Having had a stinking cold and a niggling ankle injury the prospect of running 40 miles / 5400ft ascent didn’t fill me with joy. However, I had the incentive of the first Old Hall Whitehough beer festival and being out of the house whilst my sister-in-law visited to spur me on. A 0530 alarm to allow me to get breakfast down was really uncivilised and I could understand the slight scowl on my long suffering wife’s face as she drove me to Buxton. After registering at just after 0630 I was then faced with the prospect of hanging around for 90 minutes in a cold and draughty school hall. Fortunately one of my club-mates, who’s parents lived just round the corner, turned up and we went round to theirs for pre-race “tea-loading”. At 0745 we tore ourselves away from the comfort of the sofa and joined the throng of runners making for the start in the Pavilion Gardens.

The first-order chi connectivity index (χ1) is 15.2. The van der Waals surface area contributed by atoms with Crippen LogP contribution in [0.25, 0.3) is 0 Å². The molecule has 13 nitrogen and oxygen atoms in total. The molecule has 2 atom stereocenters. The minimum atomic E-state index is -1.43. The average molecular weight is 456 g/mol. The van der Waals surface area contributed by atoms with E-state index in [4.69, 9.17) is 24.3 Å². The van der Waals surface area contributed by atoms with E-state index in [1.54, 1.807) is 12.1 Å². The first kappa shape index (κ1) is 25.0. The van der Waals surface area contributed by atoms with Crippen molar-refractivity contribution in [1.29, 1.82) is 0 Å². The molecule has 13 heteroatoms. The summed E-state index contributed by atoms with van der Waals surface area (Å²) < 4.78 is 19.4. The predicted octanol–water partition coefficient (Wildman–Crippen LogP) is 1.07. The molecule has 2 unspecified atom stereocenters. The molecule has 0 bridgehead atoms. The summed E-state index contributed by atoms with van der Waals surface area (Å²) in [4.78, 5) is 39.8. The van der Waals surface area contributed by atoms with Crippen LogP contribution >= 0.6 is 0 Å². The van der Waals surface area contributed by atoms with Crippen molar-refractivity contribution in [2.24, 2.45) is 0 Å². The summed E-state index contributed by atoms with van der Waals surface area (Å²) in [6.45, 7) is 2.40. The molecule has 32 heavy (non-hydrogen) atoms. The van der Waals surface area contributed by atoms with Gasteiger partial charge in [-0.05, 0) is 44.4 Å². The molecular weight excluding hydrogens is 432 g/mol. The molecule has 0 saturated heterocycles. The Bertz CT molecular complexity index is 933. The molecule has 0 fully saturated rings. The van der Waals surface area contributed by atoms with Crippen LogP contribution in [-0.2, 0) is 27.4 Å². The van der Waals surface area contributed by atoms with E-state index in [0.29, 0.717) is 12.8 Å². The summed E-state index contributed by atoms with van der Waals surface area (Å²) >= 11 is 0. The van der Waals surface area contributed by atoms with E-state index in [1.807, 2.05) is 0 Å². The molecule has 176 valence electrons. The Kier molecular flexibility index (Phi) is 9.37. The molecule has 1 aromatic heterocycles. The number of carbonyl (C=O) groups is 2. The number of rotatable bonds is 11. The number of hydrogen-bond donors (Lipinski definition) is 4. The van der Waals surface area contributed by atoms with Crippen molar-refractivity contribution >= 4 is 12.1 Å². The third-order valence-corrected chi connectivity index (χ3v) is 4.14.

As the penultimate race in the Vasque Run Further Series www.runfurther.com the field looked strong and, as we headed out of the Gardens, the pace was definitely on the brisk side. I held myself back, let the front pack go and settled into my own personal plod. Prior to the cold, my original plan had been to run a seven hour schedule, but I was feeling decidedly underpowered so, although I still had the check-point timings on me, I planned to just see how things went. Hitting the first check-point at just over three miles though I was five minutes up and feeling ok so I decided to try and stick to the pace. After another flat 3.5 miles I came to check-point 2 and was now eight minutes up on schedule. I took my time to re-fill my bottle and get some food down and knew that the time would come in handy with some long climbs coming up over the next 14 or 15 miles.